The primary function of the Grand Jury is to uncover crimes and misconduct in public office for the purpose of prosecution (see N Y Const, art I, § 6; CPL 190.65, 190.55). False testimony before the Grand Jury, then, especially by the holder of public office, is a grave matter affecting the public interest and the administration of justice. It is not properly a principal aim of the Grand Jury, however, to "create" new crimes in the course of its proceedings. Thus, where a prosecutor exhibits no palpable interest in eliciting facts material to a substantive investigation of crime or official misconduct and substantially tailors his questioning to extract a false answer, a valid perjury prosecution should not lie (see Brown v United States, 245 F.2d 549, 554). Since no legitimate investigatory function is discernible in questioning designed primarily or solely to support a perjury prosecution against the witness, it cannot be said that the responsive testimony, albeit false, frustrates any authorized purpose of the Grand Jury.
It is not unprecedented for an improper purpose to invalidate that which is otherwise lawful. There is an analogy in the tort field. Where there is an "abuse of process", that is, a "misuse or perversion of regularly issued legal process for a purpose not justified by the nature of the process", a cause of action will lie (Board of Educ. v Farmingdale Classroom Teachers Assn., 38 N.Y.2d 397, 400). It has also been suggested that abuse of the power of the Grand Jury to investigate and indict for criminal acts may fatally infect the proceeding (see Matter of Cunningham v Nadjari, 39 N.Y.2d 314, 318). Recognized is that it is not just the target of the abuse who is offended, but the administration of justice (see Board of Educ. v Farmingdale Classroom Teachers Assn., supra, pp 400-401).
The absence of a legitimate purpose to the inquiry also makes suspect the administration of the oath to defendant (see Matter of Nigrone v Murtagh, 36 N.Y.2d 421, 426 [caveat]). It is elementary that there must be a validly administered oath to establish perjury (Penal Law, § 210.15, 210.00, subds 3, 5; O'Reilly v People, 86 N.Y. 154, 157, 161; 70 CJS, Perjury, § 24). Where the questioning is not intended to further the Grand Jury investigation, but, instead, is aimed substantially at trapping the witness into giving false testimony, the validity of the oath previously administered is questionable.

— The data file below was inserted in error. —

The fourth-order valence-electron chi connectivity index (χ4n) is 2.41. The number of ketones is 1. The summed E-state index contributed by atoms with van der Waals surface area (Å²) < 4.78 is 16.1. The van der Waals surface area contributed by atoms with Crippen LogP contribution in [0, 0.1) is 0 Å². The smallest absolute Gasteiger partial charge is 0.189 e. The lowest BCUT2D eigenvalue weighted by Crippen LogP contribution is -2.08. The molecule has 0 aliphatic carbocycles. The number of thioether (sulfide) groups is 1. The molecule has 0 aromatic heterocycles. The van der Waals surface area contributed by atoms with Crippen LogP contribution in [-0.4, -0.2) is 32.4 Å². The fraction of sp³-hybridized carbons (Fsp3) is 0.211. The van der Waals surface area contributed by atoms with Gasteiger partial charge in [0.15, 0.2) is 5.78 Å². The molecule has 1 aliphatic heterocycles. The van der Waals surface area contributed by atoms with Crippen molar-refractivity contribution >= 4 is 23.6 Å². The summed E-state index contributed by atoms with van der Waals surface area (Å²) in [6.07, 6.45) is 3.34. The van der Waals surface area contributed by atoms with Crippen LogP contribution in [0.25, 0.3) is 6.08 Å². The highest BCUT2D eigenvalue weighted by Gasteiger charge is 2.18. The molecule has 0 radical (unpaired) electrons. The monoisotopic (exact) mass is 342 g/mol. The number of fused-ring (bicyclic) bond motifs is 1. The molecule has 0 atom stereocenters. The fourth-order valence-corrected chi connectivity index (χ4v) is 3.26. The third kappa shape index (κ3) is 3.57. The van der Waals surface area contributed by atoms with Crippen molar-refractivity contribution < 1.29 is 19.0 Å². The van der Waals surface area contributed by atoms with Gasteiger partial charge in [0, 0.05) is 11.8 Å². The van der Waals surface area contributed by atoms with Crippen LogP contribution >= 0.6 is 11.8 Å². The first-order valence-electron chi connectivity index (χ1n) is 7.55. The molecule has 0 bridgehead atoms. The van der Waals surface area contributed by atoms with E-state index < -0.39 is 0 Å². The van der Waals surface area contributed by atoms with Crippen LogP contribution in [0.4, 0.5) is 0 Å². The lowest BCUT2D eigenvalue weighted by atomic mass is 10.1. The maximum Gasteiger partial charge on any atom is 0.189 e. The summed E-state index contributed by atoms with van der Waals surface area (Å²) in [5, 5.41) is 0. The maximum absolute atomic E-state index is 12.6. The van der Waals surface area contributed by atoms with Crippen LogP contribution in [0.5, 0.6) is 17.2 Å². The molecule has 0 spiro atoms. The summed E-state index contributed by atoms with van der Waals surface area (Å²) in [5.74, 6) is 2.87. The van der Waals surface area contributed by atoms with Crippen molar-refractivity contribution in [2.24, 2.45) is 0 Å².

Ordinarily, whether a trap primarily or solely to support a prosecution for perjury against the witness was set by the prosecutor raises a question of fact (see Matter of Nigrone v Murtagh, 36 N.Y.2d 421, 426, supra [caveat]). The questioning in the instant case, however, was an unmitigated effort to trap the witness on minor outward details of a single meeting with a reputed criminal figure. There was no attempt to establish that the meeting was pertinent to a proper substantive goal of Grand Jury investigation. The meeting might well have been a chance encounter at which the former lawyer chatted with his ex-client. Or, it might have been planned to discuss matters inappropriate between one now a Judge and the other a convicted gambler, even if he were a former client. More to the point, the meeting would then have had more of a suspect character and probably would have related to the substantive criminal investigatory goals of the Grand Jury.
The prosecutor evinced minimal or no interest in establishing the materiality of the meeting. Almost as if he were conducting only a quiz to test memory or recall, he devoted most of his questions, as the excerpt quoted earlier indicates, to the logistical details of the May 16 encounter, facts contemporaneously documented by the surveillance team.
It is true that after an extended series of questions about where defendant and Marquez met, how long they were together, and how they parted, defendant was asked what they spoke about. And, some directed, if isolated, questions, such as whether they discussed matters then in the courts or that people in "the organization" had been arrested, were posed. Seemingly content with defendant's description of an innocuous encounter, however, at no time did the prosecutor, either by repetition, restatement, or elaboration, press defendant into giving a convincing narrative of what indeed went on at the restaurant. Yet, it is the content of the meeting which would determine whether the outward details were of any significance and, more important, whether substantive inquiry should be pursued. In sum, there is demonstrated no palpable effort to establish, either from the Grand Jury testimony or from the evidence at the trial, that the meeting was material to the Grand Jury investigation. In such a context, false answers to questions limited to peripheral details of time and place may not support a prosecution for perjury.